Journal of Comparative Physiology B

, Volume 159, Issue 3, pp 339–347 | Cite as

Presence of a Na+/H+ exchanger in brush border membranes isolated from the kidney of the spiny dogfish,Squalus acanthias

  • C. Bevan
  • R. K. H. Kinne
  • R. E. Shetlar
  • E. Kinne-Saffran
Article

Summary

A membrane fraction, rich in brush border membranes, was prepared from renal proximal tubules of the spiny dogfish,Squalus acanthias, and the sodium-proton exchange mechanism in these membrane vesicles was investigated by both a rapid filtration technique and the fluorescence quenching of acridine organe.22Na+ uptake was stimulated by an outwardly directed H+ gradient, and was inhibited by amiloride at a single inhibitory site with an apparentK i of approximately 1.7×10−5M. In the presence of an H i + >H o + gradient, the\(K_{{\text{m}}_{{\text{Na}}} + } {\text{and}} V_{\max _{{\text{Na}}} + } \) of the Na+/H+ exchanger were 9.7±0.8 mM and 48.0±12.0 nmol·mg protein−1·min−1, respectively. The uptake of Na+ was electroneutral in the presence of a H+ gradient, indicating a stoichiometry of 1. In the fluorescence studies, quenching of acridine orange occurred in the presence of an outwardly directed Na+ gradient which was inhibited by amiloride. Thus, an electroneutral Na+/H+ exchanger with properties similar to those found in the mammalian kidney is also present in the spiny dogfish and may contribute to the urinary acidification of this marine animal.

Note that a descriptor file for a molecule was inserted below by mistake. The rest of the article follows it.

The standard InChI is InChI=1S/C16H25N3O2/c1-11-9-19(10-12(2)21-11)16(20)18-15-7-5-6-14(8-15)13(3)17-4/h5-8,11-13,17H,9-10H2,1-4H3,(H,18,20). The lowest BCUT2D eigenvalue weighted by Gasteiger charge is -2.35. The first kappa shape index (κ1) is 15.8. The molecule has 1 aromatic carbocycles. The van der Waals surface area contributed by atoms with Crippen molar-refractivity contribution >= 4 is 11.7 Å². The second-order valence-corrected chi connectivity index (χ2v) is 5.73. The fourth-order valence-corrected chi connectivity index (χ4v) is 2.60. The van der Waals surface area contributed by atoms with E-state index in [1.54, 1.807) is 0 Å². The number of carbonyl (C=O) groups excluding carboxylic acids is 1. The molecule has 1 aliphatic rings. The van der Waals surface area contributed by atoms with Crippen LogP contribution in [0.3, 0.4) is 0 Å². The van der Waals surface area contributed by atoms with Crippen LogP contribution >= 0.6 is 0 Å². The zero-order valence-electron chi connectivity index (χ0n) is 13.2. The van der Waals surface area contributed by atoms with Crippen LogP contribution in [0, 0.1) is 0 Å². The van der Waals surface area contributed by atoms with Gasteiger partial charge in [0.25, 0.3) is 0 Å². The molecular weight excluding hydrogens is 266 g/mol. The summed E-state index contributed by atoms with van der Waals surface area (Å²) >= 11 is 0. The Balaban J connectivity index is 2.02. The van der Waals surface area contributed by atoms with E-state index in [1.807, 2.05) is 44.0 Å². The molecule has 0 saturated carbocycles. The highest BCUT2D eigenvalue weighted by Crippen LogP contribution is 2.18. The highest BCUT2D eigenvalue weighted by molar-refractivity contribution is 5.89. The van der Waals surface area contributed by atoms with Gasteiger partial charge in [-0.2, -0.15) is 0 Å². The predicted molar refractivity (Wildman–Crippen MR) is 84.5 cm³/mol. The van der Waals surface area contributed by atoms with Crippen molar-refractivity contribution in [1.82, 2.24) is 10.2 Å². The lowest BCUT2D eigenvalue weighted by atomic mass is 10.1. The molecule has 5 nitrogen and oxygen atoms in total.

Key words

Renal acidification Na+/H+ exchange Proximal tubule Amiloride Brush border membrane vesicles Squalus acanthias 

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Copyright information

© Springer-Verlag 1989

Authors and Affiliations

  • C. Bevan
    • 1
    • 2
  • R. K. H. Kinne
    • 1
    • 2
  • R. E. Shetlar
    • 1
    • 2
  • E. Kinne-Saffran
    • 1
    • 2
  1. 1.Max-Planck-Institut für SystemphysiologieDortmund 1Federal Republic of Germany
  2. 2.Mount Desert Island Biological LaboratorySalsbury CoveUSA

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